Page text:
So ako, do’n sa preparation, no’ng magkausap din kami ni Precious no’n, sabi ko, let’s just play ourselves. Kasi importante ‘yon.

Ronnie: In terms of preparation din, na aside from the actors, kami rin po sa crew, nagkaroon din kami ng SOGIESC (sexual orientation, gender identity, gender expression, and sex characteristics) orientation sa mga crew. Hindi lang actually sa “(M)other’s Day” eh, I know also another project na nagkaroon ng orientation patungkol sa isyu na gusto nilang talakayin. 

Maganda sana na even ikaw, as crew, as part of the film, na aware ka talaga sa ano ba talaga ang mensahe ng gusto mong gawin. Also we find it very important that we have this discussion, na meron kaming mga batang actors, para mas maintindihan nila ‘yong pinag-uusapan. Kasi minsan may mga pelikula o mga topics na ginagawa sa pelikula na may involvement ‘yong bata, na hindi naman nila rin naiintindihan kung para saan ba, ano ba ‘yong ginagawa nila, anong role. Feel ko nakatulong din ‘yon para mas ma-foster din sa set mismo ‘yong pagiging safe space ng set. Mas aware tayo sa mga pinag-uusapan natin.

“Importante na makita na paglabas namin do’n sa character, kami pa rin ‘yon. ‘Yong napanood niyo ay mga totoong tao. And I think ‘yon ‘yong importante when we push for representation. …Kasi that’s the problem with when you get straight actors playing gay characters eh, that pushes the idea that queerness can be turned on or off,” says Phi Palmos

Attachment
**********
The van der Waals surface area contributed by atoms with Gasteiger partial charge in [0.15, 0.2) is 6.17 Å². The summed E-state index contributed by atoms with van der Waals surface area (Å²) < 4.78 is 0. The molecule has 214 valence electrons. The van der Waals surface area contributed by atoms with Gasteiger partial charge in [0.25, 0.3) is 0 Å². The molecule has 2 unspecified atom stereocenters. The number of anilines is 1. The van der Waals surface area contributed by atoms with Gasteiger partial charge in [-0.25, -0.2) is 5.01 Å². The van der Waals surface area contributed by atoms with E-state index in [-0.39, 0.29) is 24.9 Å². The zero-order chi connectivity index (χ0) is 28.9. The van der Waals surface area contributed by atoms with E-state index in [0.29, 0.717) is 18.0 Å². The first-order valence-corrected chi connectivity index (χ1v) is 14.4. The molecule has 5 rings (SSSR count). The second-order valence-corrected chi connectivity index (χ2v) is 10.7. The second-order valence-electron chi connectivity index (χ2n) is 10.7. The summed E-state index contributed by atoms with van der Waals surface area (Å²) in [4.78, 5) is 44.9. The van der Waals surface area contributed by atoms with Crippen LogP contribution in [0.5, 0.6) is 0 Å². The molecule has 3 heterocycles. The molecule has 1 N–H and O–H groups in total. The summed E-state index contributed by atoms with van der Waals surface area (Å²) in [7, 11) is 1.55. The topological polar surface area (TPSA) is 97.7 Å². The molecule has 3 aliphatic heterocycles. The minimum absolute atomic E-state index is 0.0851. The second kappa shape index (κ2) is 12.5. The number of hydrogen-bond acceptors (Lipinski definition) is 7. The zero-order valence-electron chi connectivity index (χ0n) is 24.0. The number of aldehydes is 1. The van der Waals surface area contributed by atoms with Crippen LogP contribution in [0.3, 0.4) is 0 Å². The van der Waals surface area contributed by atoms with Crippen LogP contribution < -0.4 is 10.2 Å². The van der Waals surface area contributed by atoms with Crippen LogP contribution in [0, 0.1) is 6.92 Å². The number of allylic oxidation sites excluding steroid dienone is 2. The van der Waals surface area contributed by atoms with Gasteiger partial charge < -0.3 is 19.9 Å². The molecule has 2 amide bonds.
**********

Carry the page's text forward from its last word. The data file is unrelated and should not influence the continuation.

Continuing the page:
​​Is there any aspect of the character you portray that resonated with you, or you found relatable? 

Phi: I think ‘yong conversation with the principal, that really resonated with me. Kasi lumaki ako na tanggap ng pamilya ko, ng mga kaibigan ko. And when I found the community, that’s when I felt discriminated. No’ng nahanap ko ‘yong community, do’n ko naramdaman na why am I being discriminated? Ah, because baklang bakla ako, ang soft ko. Pag nakita mo ‘ko agad alam mong bakla ako. 

Nag-resonate sakin ‘yong lines na “You have no idea what you’re doing.” Because it’s really a fight between the new perspective that we’re trying to push, and the old perspective, which is unfortunately, they are the old guards. Ang hirap nilang banggain kasi sila ‘yong nasa posisyon. And I think it has always been my advocacy to really push for it, na these are the things that we deserve, and the only [way] that we can have those things that we deserve is if we speak up and we speak out.